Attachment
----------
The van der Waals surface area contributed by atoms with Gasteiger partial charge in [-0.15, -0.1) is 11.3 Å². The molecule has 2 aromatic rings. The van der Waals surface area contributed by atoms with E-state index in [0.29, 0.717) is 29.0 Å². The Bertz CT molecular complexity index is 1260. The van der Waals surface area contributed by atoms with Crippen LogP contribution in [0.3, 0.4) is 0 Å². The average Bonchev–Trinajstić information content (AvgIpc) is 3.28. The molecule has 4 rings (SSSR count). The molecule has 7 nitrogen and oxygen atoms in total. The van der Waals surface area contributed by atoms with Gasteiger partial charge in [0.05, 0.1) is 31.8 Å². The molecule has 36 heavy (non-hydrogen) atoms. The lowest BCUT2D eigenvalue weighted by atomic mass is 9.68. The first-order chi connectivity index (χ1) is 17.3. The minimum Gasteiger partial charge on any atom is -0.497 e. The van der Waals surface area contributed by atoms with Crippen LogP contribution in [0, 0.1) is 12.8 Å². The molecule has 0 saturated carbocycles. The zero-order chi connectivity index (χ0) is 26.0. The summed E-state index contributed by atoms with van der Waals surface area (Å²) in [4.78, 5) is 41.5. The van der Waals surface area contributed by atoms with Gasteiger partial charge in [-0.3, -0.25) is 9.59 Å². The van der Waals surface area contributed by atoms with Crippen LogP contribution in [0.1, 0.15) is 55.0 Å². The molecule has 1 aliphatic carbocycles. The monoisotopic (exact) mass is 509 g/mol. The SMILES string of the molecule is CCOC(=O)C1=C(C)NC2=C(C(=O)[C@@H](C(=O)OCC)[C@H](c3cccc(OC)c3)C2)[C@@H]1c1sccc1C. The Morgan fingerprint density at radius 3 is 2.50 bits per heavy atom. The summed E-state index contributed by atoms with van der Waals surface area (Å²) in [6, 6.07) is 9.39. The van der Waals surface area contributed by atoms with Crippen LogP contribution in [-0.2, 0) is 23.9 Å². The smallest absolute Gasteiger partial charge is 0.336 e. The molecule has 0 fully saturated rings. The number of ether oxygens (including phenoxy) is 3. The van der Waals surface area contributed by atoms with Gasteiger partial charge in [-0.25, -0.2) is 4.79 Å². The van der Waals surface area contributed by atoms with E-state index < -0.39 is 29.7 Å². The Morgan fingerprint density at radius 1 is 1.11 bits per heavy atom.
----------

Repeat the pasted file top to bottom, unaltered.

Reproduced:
The van der Waals surface area contributed by atoms with Gasteiger partial charge in [-0.15, -0.1) is 11.3 Å². The molecule has 2 aromatic rings. The van der Waals surface area contributed by atoms with E-state index in [0.29, 0.717) is 29.0 Å². The Bertz CT molecular complexity index is 1260. The van der Waals surface area contributed by atoms with Crippen LogP contribution in [0.3, 0.4) is 0 Å². The average Bonchev–Trinajstić information content (AvgIpc) is 3.28. The molecule has 4 rings (SSSR count). The molecule has 7 nitrogen and oxygen atoms in total. The van der Waals surface area contributed by atoms with Gasteiger partial charge in [0.05, 0.1) is 31.8 Å². The molecule has 36 heavy (non-hydrogen) atoms. The lowest BCUT2D eigenvalue weighted by atomic mass is 9.68. The first-order chi connectivity index (χ1) is 17.3. The minimum Gasteiger partial charge on any atom is -0.497 e. The van der Waals surface area contributed by atoms with Crippen LogP contribution in [0, 0.1) is 12.8 Å². The molecule has 0 saturated carbocycles. The zero-order chi connectivity index (χ0) is 26.0. The summed E-state index contributed by atoms with van der Waals surface area (Å²) in [4.78, 5) is 41.5. The van der Waals surface area contributed by atoms with Gasteiger partial charge in [-0.3, -0.25) is 9.59 Å². The van der Waals surface area contributed by atoms with Crippen LogP contribution in [0.1, 0.15) is 55.0 Å². The molecule has 1 aliphatic carbocycles. The monoisotopic (exact) mass is 509 g/mol. The SMILES string of the molecule is CCOC(=O)C1=C(C)NC2=C(C(=O)[C@@H](C(=O)OCC)[C@H](c3cccc(OC)c3)C2)[C@@H]1c1sccc1C. The Morgan fingerprint density at radius 3 is 2.50 bits per heavy atom. The summed E-state index contributed by atoms with van der Waals surface area (Å²) in [6, 6.07) is 9.39. The van der Waals surface area contributed by atoms with Crippen LogP contribution in [-0.2, 0) is 23.9 Å². The smallest absolute Gasteiger partial charge is 0.336 e. The molecule has 0 fully saturated rings. The number of ether oxygens (including phenoxy) is 3. The van der Waals surface area contributed by atoms with Gasteiger partial charge in [-0.25, -0.2) is 4.79 Å². The van der Waals surface area contributed by atoms with E-state index < -0.39 is 29.7 Å². The Morgan fingerprint density at radius 1 is 1.11 bits per heavy atom.